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Musical Instruments

ENTERTAINMENT
March 9, 1990 | LEAH OLLMAN
"Through extended, long, drawn-out, somewhat expressionless, unsympathetic tones of a bassoon, resounding in the empty depths, everything became green," wrote Wassily Kandinsky, probing the affinity between music and art, between intangible sounds and abstract forms, colors and shapes. Miriam Sievers, a San Diego artist, gracefully extends this dialogue between sister tongues. In her current show at Palomar College's Boehm Gallery (1140 W.
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BUSINESS
January 29, 1996 | GREG JOHNSON, TIMES STAFF WRITER
Eddie Montana knows how aging baby boomers feel when they walk into his vintage musical instrument shop in Huntington Beach and set their eyes upon the Silvertone, Harmony and Kay guitars that helped define their youth. "All of a sudden, the blood begins to boil again and you see the return of the couch guitarists--guys who get to my age who want to experience that feeling they got when they were young," said Montana, 46, a musician and co-owner of Montana & Lace Vintage Musical Instruments.
NEWS
November 29, 1994 | DAVID HOLLEY, TIMES STAFF WRITER
Nam Sang Eun, president of Young Chang Musical Instrument Co. Ltd., credits his firm's growth over the past four decades to the same strengths that have fueled other South Korean industries: "low wages and quality workers." "Quality workers we still have," Nam said. "But low wages are gone. We have to overcome that problem."
NEWS
February 5, 2013 | By Susan Denley
If you're getting excited about the annual Grammy Awards scheduled for Sunday night, you can dress the part with the new Grammy Label collection of tanks and T-shirts that is scheduled to launch in Los Angeles on Wednesday. Grammy Label makes luxury basics each season, under appointment by the Recording Academy, drawing inspiration from music and musical artists. A portion of proceeds from sales of the clothes is earmarked to pay for musical instruments for Grammy Camp , a summer program that brings teens together with professional artists.
NEWS
October 17, 1999 | Associated Press
It was the day the music almost disappeared. Musician Yo-Yo Ma forgot his $2.5-million, 266-year-old cello in the trunk of a taxi Saturday, but police tracked it down at a garage in Queens in time for his evening concert. "I did something really stupid," Ma said sheepishly after he got the instrument back. "I was in such a rush, I was so exhausted, I'd given a concert at Carnegie Hall last night. I just forgot."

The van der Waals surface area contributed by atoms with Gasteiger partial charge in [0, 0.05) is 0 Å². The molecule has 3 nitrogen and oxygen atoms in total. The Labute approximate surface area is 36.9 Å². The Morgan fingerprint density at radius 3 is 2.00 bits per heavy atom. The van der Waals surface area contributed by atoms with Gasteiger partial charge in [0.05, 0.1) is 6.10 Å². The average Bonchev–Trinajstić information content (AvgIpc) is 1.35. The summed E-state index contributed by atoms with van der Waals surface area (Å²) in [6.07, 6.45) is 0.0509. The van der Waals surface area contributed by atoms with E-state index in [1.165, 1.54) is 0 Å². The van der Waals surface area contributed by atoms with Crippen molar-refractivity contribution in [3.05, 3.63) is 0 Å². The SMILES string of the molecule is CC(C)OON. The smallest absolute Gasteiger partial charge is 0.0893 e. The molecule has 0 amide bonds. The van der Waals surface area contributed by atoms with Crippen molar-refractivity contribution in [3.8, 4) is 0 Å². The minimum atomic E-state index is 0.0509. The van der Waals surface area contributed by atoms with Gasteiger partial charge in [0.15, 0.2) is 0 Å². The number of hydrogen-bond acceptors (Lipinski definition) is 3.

CALIFORNIA | LOCAL
August 23, 2003 | From Times Wire Services
Vito Pascucci, founder and chairman of G. Leblanc Corp., which manufactures musical instruments, died Monday in Kenosha, Wis. He was 80. Pascucci learned to play trumpet as a student in Kenosha's public schools and, while serving in the Army during World War II, was assigned to care for and maintain the musical instruments for the Glenn Miller Army Air Corps Band. While serving in France, Pascucci befriended Leon Leblanc, head of an instrument-making company dating to 1750.
CALIFORNIA | LOCAL
December 7, 1998 | SUE FOX
The sound of music just got a little sweeter for the orchestras and bands of Agoura High School, the recipients of a $40,000 trove of new musical instruments donated by a cable music channel and a local cable provider. The gift of oboes, trombones, violins and other instruments will revitalize a music program that depends heavily on donations from corporations and booster groups, said Donald Zimring, the deputy superintendent of the Las Virgenes Unified School District.
BUSINESS
April 9, 1996 | GREG JOHNSON, TIMES STAFF WRITER
Viken Najarian is betting that he can do for the oud what Leo Fender did for the guitar. Najarian, working alone in his dusty garage workshop, has produced an electric version of the oud, a traditional pear-shaped instrument that has been an integral part of Middle Eastern folk music for more than 2,000 years.
CALIFORNIA | LOCAL
March 30, 2012
Frank Javorsek Bluegrass player co-owned music store Frank Javorsek, 70, a bluegrass musician who co-owned the now-closed Blue Ridge Pickin' Parlor music shop in the San Fernando Valley and hosted a bluegrass radio show on KCSN-FM, died March 22 of a heart attack while giving a mandolin lesson in Encino, said his wife, Tammy. Javorsek, a Palmdale resident who played banjo, fiddle, mandolin and guitar, was a well-known bluegrass instructor in the Los Angeles area and had been teaching for some time at the California Traditional Music Society's Center for Folk Music in Encino.
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